CS: Maybe an even greater current than humor that I feel in Saunders’ work is his empathy. I find him incredibly humane. There’s a basic goodness here—a vibe I felt skillfully echoed in your own recollections of your childhood on an Iowa farm. Even Saunders’ darkest characters are full and sympathetic and more like us than we might care to admit. Do you see this as well? If so, let me echo the last question and ask how do you think he pulls this off?

CH: I agree—Saunders manages empathy across a whole spectrum of characters. But empathy is also a slippery term. In the media sometimes it’s reduced to playing nice, it’s a sort of a fashionable platitude.  For Saunders, though, it’s something else altogether, because meaningful empathy, as opposed to humblebrag or “playing nice,” is allergic to platitude.

I think empathy is more like a non-aggressive way of calling bullshit. We’re constantly bombarded by formulas that claim to explain people, that generalize, that push aside their particulars. As in, “You belong to such-and-such group so you must be such-and-such person.” These labels fall short of personal truth but are a constant temptation to a writer. They make the job easier.

But Saunders refuses to go along with the program. His characters can act foolishly, sometimes very foolishly, without being fools. They are not winners or losers but individuals.

CS: Your book is basically structured like the collection, with most chapters dedicated to individual stories. I admired the way you constructed these chapters—in each, there’s a type of weaving—an investigation of the piece, a story from your life, and a kind of conceptual thread—either a reflection on society or some philosophical concept (or both). How did this structure come to you? How happy were you with it? Were some stories more difficult than others to put into this context?

CH: I enjoyed the liberty of the form but was also a little apprehensive about it. In academic writing or journalism there are rules to respect. Professional conventions. But the premise of the Bookmarked series is for personal readings. I think it’s a great premise because when you love literature, it is first and foremost personal. Not professional, not some sort of exercise.

For the moment I’m fairly happy with it except that I feel there’s still a lot unsaid. Plenty of connections that I didn’t address. Literature is an ongoing conversation. I feel like we’re sitting on the porch, talking about why a book matters.

CS: This is your first book-length work on creative nonfiction. Tell us what that was like.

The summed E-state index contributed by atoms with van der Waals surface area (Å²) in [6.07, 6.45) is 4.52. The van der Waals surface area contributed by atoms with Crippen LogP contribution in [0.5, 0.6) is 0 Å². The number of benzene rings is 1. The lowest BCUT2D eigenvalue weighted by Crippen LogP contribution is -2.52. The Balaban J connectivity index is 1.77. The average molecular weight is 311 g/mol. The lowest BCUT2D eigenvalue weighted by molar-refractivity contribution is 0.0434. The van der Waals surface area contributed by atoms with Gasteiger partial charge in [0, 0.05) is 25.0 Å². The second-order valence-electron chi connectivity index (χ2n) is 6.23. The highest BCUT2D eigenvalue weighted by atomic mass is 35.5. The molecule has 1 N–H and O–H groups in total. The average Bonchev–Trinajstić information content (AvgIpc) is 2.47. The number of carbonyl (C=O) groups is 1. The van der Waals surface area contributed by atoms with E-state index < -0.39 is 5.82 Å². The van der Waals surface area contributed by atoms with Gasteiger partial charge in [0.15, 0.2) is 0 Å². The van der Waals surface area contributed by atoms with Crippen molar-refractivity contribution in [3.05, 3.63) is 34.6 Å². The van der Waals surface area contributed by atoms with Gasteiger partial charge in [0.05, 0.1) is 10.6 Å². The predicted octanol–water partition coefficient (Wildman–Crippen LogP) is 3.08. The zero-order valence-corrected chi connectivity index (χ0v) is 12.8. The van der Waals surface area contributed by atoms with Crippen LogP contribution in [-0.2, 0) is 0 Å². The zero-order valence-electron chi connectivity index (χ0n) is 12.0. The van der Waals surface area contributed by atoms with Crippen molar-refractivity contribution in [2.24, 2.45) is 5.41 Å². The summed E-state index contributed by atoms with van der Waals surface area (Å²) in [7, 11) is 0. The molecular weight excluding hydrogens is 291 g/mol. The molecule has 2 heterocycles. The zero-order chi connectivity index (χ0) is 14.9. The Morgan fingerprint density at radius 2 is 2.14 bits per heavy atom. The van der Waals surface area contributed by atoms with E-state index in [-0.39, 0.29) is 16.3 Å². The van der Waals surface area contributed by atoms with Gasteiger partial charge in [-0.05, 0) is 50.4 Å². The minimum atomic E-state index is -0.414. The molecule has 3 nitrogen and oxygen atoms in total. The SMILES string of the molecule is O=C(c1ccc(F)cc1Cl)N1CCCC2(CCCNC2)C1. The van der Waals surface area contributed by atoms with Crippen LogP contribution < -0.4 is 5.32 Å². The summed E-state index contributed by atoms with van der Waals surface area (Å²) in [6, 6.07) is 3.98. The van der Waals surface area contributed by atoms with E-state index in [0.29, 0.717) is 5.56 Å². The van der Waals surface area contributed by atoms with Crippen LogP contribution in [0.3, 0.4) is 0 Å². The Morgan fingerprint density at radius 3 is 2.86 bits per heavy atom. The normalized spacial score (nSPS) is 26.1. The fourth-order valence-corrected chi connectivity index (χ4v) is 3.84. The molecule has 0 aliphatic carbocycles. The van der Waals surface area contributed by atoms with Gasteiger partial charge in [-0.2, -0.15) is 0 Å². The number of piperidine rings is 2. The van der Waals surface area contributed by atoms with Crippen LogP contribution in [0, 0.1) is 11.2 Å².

CH: Well, for better or worse, I stuck pretty closely to the text. Or to my own experience. There are no major flights of fancy or speculation. I put it together like a sort of ping-pong between my own life and the book. Pastoralia offers a number of pieces, and I played with each one.

CS: I heard an interview where Saunders described his technique as (and I’m paraphrasing here) continually increasing the boil/pressure on his characters, be it in little or small ways. In your exploration of his work, do you see any common stressors, either internal or external? I’m wondering if perhaps the stressors he utilizes say anything about his view of our current world?

CH: That attitude might be of a piece with his empathy, which we mentioned earlier. Saying as much might sound curious, even a contradiction. But what I mean is, just as Saunders refuses to reduce or label his characters, as a means toward empathy, he also refuses to let them off the hook—in effect, attach a label like “You’re OK” or “You have nothing to answer for.”

Nobody in Saunders’ world is completely OK. Ever. They always have something to answer for. That keeps the pressure on.

A major point that he’s at pains to debunk is the human tendency to think that “what’s good for me is good for everyone.” This idea pops up in a number of stories, and he keeps swatting it down.

CS: What’s next?

CH: Later this year an illustrated book of humorous speculative fiction will come out, called Magic Even You Can Do. A long time ago, before I ended up a writer, I used to do magic shows and spent many hours practicing sleight of hand. There’s a lot of crazy lore there, and I’ve put some of it into fiction. I’m also finishing a novel about a basketball player and Emily Dickinson. Keeping busy.

Curtis Smith

Curtis Smith has published over 100 stories and essays. He’s worked with independent publishers to put out five story collections, three novels, and three works of creative nonfiction. His new novel, Lovepain, will be released by Braddock Avenue Books in Spring 2018.